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Found in Translation

A new initiative of the Catholic Church cares for the children of migrants and refugees in Israel

text by Michele Chabin with photographs by Ilene Perlman

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As lunchtime approaches, Claudia Graziano and her team usher more than two dozen youngsters to colorful, pint-size plastic tables, while seating the youngest in highchairs.

As the staff and volunteers of the St. Rachel Day Care Center warm up food and fill sippy cups, Ms. Graziano leads a singalong, ending with a short, melodic prayer of thanks before the meal, and the sign of the cross.

Staff members, a mix of Catholic laypeople and religious sisters, address the children — born in Israel to migrants and asylum seekers — in Hebrew.

“If children who live in Israel don’t speak Hebrew, they enter the Israeli school system at the age of 3 seriously disadvantaged,” explains Ms. Graziano, the program’s director, as she spoons crushed carrots into a baby’s mouth.

Of the many day care centers in Jerusalem, the St. Rachel Center is considered a model facility for the children of migrants and asylum seekers, providing education and care at a level comparable to state-funded institutions. Moreover, it does this at a fraction of the cost, as the center draws most of its funding from organizations such as CNEWA and the Equestrian Order of the Holy Sepulchre of Jerusalem.

Even for Israeli citizens, the least-expensive centers providing full-day care cost upward of $600 a month — far too much money for migrants from the Horn of Africa, India, the Philippines or Sri Lanka, who mostly clean houses or act as caregivers to elderly and disabled Israelis. At the St. Rachel Center, parents enroll their children for just over $100 per month.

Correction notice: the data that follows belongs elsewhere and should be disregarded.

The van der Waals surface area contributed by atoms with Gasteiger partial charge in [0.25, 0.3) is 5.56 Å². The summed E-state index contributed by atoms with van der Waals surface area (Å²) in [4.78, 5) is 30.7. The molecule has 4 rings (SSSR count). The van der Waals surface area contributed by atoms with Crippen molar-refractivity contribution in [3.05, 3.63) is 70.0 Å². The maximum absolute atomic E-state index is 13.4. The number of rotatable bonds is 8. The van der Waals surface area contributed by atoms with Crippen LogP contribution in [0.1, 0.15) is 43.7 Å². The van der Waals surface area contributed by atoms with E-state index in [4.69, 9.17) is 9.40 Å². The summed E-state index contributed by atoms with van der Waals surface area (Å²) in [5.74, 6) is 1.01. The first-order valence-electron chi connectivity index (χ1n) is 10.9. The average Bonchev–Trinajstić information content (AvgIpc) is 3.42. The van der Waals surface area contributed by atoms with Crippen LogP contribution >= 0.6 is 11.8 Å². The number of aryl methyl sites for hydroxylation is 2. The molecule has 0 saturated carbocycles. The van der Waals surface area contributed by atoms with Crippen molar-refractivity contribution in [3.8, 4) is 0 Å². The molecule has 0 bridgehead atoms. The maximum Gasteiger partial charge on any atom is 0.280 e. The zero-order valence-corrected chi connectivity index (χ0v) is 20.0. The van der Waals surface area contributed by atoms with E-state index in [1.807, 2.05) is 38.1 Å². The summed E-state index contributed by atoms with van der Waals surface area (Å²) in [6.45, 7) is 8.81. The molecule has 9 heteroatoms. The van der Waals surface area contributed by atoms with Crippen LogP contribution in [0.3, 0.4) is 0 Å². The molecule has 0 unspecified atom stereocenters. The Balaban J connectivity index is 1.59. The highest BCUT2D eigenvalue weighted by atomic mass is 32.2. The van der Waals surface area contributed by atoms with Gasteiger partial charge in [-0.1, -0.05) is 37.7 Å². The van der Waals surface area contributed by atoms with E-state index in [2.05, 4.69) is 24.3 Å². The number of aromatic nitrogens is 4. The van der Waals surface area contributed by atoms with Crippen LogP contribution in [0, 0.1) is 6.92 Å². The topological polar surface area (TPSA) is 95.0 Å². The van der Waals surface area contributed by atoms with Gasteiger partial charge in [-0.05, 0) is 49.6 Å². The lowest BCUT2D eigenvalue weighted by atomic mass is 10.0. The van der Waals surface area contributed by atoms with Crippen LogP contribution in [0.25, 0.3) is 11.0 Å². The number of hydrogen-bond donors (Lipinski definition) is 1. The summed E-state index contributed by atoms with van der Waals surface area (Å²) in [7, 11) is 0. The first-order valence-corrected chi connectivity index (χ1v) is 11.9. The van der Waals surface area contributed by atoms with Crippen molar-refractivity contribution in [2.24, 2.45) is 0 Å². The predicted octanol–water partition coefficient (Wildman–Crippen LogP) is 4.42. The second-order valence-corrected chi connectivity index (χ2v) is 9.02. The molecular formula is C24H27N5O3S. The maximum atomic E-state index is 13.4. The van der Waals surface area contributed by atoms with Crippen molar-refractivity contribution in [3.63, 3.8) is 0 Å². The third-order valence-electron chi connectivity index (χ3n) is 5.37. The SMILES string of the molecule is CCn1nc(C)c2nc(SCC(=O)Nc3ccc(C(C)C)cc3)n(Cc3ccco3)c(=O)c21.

The center is the newest day care program launched by the Rev. David Neuhaus, S.J., the Latin patriarchal vicar for Hebrew-speaking Catholics, in response to the growing needs of an underserved community.

Migrant rights remain a contentious issue in Israeli politics; the country’s government does not extend to workers from abroad the same breadth of social services citizens and permanent residents enjoy. For example, a 2014 study by Kav LaOved, an advocacy group for disadvantaged workers in Israel, found migrant women reported being dismissed due to pregnancy at increasing rates, a practice typically outlawed. When not fired outright, migrant women often work without maternity leave or risk losing the job on which their legal status depends.

Such parents have no choice but to place their children into the only facilities they can afford. Often these programs “warehouse” dozens of children — who are younger than 3 years old — under the supervision of a single untrained babysitter. In these filthy, overcrowded conditions, a number of children have even perished due to lack of feeding, untreated fevers or suffocation.

The St. Rachel Center, amply staffed and immaculately tidy, could not be more different. Its bright, cheery rooms, the abundance of toys and books as well as the happy atmosphere are a testament to the people who work there.

Lay staff and volunteers play a strong role in the center’s day-to-day operations, says Sister Claudia Linati, an Ursuline sister from Milan who directs the after-school program.

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